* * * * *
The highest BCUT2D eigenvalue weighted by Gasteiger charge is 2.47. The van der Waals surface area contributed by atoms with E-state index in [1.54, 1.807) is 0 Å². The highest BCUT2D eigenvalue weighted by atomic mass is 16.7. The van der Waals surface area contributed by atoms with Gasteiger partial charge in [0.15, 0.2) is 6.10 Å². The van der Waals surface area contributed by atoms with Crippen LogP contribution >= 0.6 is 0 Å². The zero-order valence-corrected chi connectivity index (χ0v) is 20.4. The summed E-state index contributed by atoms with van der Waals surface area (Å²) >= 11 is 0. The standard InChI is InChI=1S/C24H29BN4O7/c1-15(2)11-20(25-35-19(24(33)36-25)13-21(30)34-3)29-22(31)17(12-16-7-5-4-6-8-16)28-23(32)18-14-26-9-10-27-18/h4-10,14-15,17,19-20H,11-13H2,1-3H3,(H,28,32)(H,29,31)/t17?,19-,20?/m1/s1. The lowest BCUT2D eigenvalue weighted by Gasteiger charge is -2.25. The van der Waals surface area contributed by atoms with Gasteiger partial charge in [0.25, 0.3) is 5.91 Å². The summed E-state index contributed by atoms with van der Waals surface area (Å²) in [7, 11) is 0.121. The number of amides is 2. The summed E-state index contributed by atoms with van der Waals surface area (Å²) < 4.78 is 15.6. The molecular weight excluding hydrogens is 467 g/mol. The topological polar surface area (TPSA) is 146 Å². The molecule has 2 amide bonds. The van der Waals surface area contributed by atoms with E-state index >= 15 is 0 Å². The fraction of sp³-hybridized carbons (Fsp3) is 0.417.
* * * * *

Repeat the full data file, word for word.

The highest BCUT2D eigenvalue weighted by Gasteiger charge is 2.47. The van der Waals surface area contributed by atoms with E-state index in [1.54, 1.807) is 0 Å². The highest BCUT2D eigenvalue weighted by atomic mass is 16.7. The van der Waals surface area contributed by atoms with Gasteiger partial charge in [0.15, 0.2) is 6.10 Å². The van der Waals surface area contributed by atoms with Crippen LogP contribution >= 0.6 is 0 Å². The zero-order valence-corrected chi connectivity index (χ0v) is 20.4. The summed E-state index contributed by atoms with van der Waals surface area (Å²) >= 11 is 0. The standard InChI is InChI=1S/C24H29BN4O7/c1-15(2)11-20(25-35-19(24(33)36-25)13-21(30)34-3)29-22(31)17(12-16-7-5-4-6-8-16)28-23(32)18-14-26-9-10-27-18/h4-10,14-15,17,19-20H,11-13H2,1-3H3,(H,28,32)(H,29,31)/t17?,19-,20?/m1/s1. The lowest BCUT2D eigenvalue weighted by Gasteiger charge is -2.25. The van der Waals surface area contributed by atoms with Gasteiger partial charge in [0.25, 0.3) is 5.91 Å². The summed E-state index contributed by atoms with van der Waals surface area (Å²) in [7, 11) is 0.121. The number of amides is 2. The summed E-state index contributed by atoms with van der Waals surface area (Å²) < 4.78 is 15.6. The molecular weight excluding hydrogens is 467 g/mol. The topological polar surface area (TPSA) is 146 Å². The molecule has 2 amide bonds. The van der Waals surface area contributed by atoms with E-state index >= 15 is 0 Å². The fraction of sp³-hybridized carbons (Fsp3) is 0.417.